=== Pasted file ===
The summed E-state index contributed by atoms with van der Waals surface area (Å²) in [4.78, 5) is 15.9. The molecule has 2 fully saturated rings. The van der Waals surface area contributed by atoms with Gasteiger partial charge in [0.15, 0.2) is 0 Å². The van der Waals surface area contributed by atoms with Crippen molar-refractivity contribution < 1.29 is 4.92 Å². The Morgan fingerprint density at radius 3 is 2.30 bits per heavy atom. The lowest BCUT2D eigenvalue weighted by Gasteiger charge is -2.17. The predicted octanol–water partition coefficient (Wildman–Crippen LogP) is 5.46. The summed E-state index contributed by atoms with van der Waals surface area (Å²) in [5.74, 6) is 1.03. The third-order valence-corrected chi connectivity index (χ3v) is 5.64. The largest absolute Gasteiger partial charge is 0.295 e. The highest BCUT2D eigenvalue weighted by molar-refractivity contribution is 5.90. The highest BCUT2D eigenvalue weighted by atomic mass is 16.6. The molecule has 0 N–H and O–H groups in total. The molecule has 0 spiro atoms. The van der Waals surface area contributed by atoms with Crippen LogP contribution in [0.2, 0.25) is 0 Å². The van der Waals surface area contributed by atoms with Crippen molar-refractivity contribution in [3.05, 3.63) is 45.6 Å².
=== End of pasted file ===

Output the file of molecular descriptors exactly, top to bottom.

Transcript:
The summed E-state index contributed by atoms with van der Waals surface area (Å²) in [4.78, 5) is 15.9. The molecule has 2 fully saturated rings. The van der Waals surface area contributed by atoms with Gasteiger partial charge in [0.15, 0.2) is 0 Å². The van der Waals surface area contributed by atoms with Crippen molar-refractivity contribution < 1.29 is 4.92 Å². The Morgan fingerprint density at radius 3 is 2.30 bits per heavy atom. The lowest BCUT2D eigenvalue weighted by Gasteiger charge is -2.17. The predicted octanol–water partition coefficient (Wildman–Crippen LogP) is 5.46. The summed E-state index contributed by atoms with van der Waals surface area (Å²) in [5.74, 6) is 1.03. The third-order valence-corrected chi connectivity index (χ3v) is 5.64. The largest absolute Gasteiger partial charge is 0.295 e. The highest BCUT2D eigenvalue weighted by molar-refractivity contribution is 5.90. The highest BCUT2D eigenvalue weighted by atomic mass is 16.6. The molecule has 0 N–H and O–H groups in total. The molecule has 0 spiro atoms. The van der Waals surface area contributed by atoms with Crippen LogP contribution in [0.2, 0.25) is 0 Å². The van der Waals surface area contributed by atoms with Crippen molar-refractivity contribution in [3.05, 3.63) is 45.6 Å².